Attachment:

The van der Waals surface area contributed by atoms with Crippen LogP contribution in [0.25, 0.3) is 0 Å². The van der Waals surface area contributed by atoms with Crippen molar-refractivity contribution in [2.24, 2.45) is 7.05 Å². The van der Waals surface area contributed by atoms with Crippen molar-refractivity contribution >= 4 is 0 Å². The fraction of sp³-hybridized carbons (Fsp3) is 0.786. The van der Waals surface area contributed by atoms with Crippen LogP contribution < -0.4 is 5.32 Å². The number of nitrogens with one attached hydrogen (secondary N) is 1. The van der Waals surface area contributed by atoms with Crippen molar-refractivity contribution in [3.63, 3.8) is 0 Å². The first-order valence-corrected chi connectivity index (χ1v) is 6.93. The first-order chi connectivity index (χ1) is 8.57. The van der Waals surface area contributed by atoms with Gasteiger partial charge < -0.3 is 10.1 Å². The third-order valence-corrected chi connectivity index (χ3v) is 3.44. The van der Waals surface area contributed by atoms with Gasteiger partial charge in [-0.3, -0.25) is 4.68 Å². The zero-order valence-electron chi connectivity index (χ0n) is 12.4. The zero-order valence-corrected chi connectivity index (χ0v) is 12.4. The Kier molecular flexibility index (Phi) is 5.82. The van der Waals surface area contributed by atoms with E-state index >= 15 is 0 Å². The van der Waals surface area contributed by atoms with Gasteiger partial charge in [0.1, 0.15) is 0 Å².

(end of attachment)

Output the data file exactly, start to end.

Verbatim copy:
The van der Waals surface area contributed by atoms with Crippen LogP contribution in [0.25, 0.3) is 0 Å². The van der Waals surface area contributed by atoms with Crippen molar-refractivity contribution in [2.24, 2.45) is 7.05 Å². The van der Waals surface area contributed by atoms with Crippen molar-refractivity contribution >= 4 is 0 Å². The fraction of sp³-hybridized carbons (Fsp3) is 0.786. The van der Waals surface area contributed by atoms with Crippen LogP contribution < -0.4 is 5.32 Å². The number of nitrogens with one attached hydrogen (secondary N) is 1. The van der Waals surface area contributed by atoms with Crippen molar-refractivity contribution in [3.63, 3.8) is 0 Å². The first-order valence-corrected chi connectivity index (χ1v) is 6.93. The first-order chi connectivity index (χ1) is 8.57. The van der Waals surface area contributed by atoms with Gasteiger partial charge < -0.3 is 10.1 Å². The third-order valence-corrected chi connectivity index (χ3v) is 3.44. The van der Waals surface area contributed by atoms with Gasteiger partial charge in [-0.3, -0.25) is 4.68 Å². The zero-order valence-electron chi connectivity index (χ0n) is 12.4. The zero-order valence-corrected chi connectivity index (χ0v) is 12.4. The Kier molecular flexibility index (Phi) is 5.82. The van der Waals surface area contributed by atoms with E-state index >= 15 is 0 Å². The van der Waals surface area contributed by atoms with Gasteiger partial charge in [0.1, 0.15) is 0 Å².